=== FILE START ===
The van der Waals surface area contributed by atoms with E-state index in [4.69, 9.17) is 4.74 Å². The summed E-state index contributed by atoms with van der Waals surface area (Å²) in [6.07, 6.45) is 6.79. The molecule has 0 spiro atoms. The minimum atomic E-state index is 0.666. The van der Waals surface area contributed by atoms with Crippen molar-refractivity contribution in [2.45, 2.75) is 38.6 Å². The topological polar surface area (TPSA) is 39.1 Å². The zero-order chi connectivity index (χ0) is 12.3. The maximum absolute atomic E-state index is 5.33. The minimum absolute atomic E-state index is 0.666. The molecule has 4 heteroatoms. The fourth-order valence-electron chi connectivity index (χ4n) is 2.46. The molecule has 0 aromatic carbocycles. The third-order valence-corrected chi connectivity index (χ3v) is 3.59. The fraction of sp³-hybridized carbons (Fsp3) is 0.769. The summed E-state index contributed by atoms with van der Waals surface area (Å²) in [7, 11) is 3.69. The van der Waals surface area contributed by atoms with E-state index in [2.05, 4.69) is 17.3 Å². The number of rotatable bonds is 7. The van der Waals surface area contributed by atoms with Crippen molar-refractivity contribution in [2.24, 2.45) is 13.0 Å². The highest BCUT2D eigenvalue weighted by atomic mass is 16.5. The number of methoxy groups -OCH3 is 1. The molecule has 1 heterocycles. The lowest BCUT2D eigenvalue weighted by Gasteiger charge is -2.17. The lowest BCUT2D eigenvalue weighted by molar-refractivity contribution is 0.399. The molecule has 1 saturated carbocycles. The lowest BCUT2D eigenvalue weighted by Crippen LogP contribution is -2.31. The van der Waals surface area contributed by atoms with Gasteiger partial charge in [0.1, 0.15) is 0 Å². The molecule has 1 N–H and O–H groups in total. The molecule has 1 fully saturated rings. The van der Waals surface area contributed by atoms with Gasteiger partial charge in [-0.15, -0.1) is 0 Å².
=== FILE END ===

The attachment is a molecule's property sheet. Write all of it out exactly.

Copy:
The van der Waals surface area contributed by atoms with E-state index in [4.69, 9.17) is 4.74 Å². The summed E-state index contributed by atoms with van der Waals surface area (Å²) in [6.07, 6.45) is 6.79. The molecule has 0 spiro atoms. The minimum atomic E-state index is 0.666. The van der Waals surface area contributed by atoms with Crippen molar-refractivity contribution in [2.45, 2.75) is 38.6 Å². The topological polar surface area (TPSA) is 39.1 Å². The zero-order chi connectivity index (χ0) is 12.3. The maximum absolute atomic E-state index is 5.33. The minimum absolute atomic E-state index is 0.666. The molecule has 4 heteroatoms. The fourth-order valence-electron chi connectivity index (χ4n) is 2.46. The molecule has 0 aromatic carbocycles. The third-order valence-corrected chi connectivity index (χ3v) is 3.59. The fraction of sp³-hybridized carbons (Fsp3) is 0.769. The summed E-state index contributed by atoms with van der Waals surface area (Å²) in [7, 11) is 3.69. The van der Waals surface area contributed by atoms with E-state index in [2.05, 4.69) is 17.3 Å². The number of rotatable bonds is 7. The van der Waals surface area contributed by atoms with Crippen molar-refractivity contribution in [2.24, 2.45) is 13.0 Å². The highest BCUT2D eigenvalue weighted by atomic mass is 16.5. The number of methoxy groups -OCH3 is 1. The molecule has 1 heterocycles. The lowest BCUT2D eigenvalue weighted by Gasteiger charge is -2.17. The lowest BCUT2D eigenvalue weighted by molar-refractivity contribution is 0.399. The molecule has 1 saturated carbocycles. The lowest BCUT2D eigenvalue weighted by Crippen LogP contribution is -2.31. The van der Waals surface area contributed by atoms with Gasteiger partial charge in [0.1, 0.15) is 0 Å². The molecule has 1 N–H and O–H groups in total. The molecule has 1 fully saturated rings. The van der Waals surface area contributed by atoms with Gasteiger partial charge in [-0.15, -0.1) is 0 Å².